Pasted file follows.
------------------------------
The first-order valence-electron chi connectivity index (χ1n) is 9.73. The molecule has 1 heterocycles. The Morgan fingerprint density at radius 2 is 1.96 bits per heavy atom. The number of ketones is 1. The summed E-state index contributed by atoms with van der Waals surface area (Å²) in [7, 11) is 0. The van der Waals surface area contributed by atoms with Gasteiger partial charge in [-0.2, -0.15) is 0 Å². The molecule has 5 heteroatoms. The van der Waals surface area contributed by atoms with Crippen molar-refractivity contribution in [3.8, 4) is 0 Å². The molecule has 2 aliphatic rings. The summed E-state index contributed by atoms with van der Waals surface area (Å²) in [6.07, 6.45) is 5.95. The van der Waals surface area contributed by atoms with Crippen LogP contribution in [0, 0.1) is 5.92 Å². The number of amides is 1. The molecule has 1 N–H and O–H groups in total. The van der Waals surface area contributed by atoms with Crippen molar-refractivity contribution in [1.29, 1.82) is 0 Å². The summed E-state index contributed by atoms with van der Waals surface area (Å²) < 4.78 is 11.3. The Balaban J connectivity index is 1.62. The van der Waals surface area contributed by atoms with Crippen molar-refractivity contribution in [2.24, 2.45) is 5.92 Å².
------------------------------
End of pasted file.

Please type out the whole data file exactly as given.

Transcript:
The first-order valence-electron chi connectivity index (χ1n) is 9.73. The molecule has 1 heterocycles. The Morgan fingerprint density at radius 2 is 1.96 bits per heavy atom. The number of ketones is 1. The summed E-state index contributed by atoms with van der Waals surface area (Å²) in [7, 11) is 0. The van der Waals surface area contributed by atoms with Gasteiger partial charge in [-0.2, -0.15) is 0 Å². The molecule has 5 heteroatoms. The van der Waals surface area contributed by atoms with Crippen molar-refractivity contribution in [3.8, 4) is 0 Å². The molecule has 2 aliphatic rings. The summed E-state index contributed by atoms with van der Waals surface area (Å²) in [6.07, 6.45) is 5.95. The van der Waals surface area contributed by atoms with Crippen LogP contribution in [0, 0.1) is 5.92 Å². The number of amides is 1. The molecule has 1 N–H and O–H groups in total. The van der Waals surface area contributed by atoms with Crippen molar-refractivity contribution in [1.29, 1.82) is 0 Å². The summed E-state index contributed by atoms with van der Waals surface area (Å²) < 4.78 is 11.3. The Balaban J connectivity index is 1.62. The van der Waals surface area contributed by atoms with Crippen molar-refractivity contribution in [2.24, 2.45) is 5.92 Å².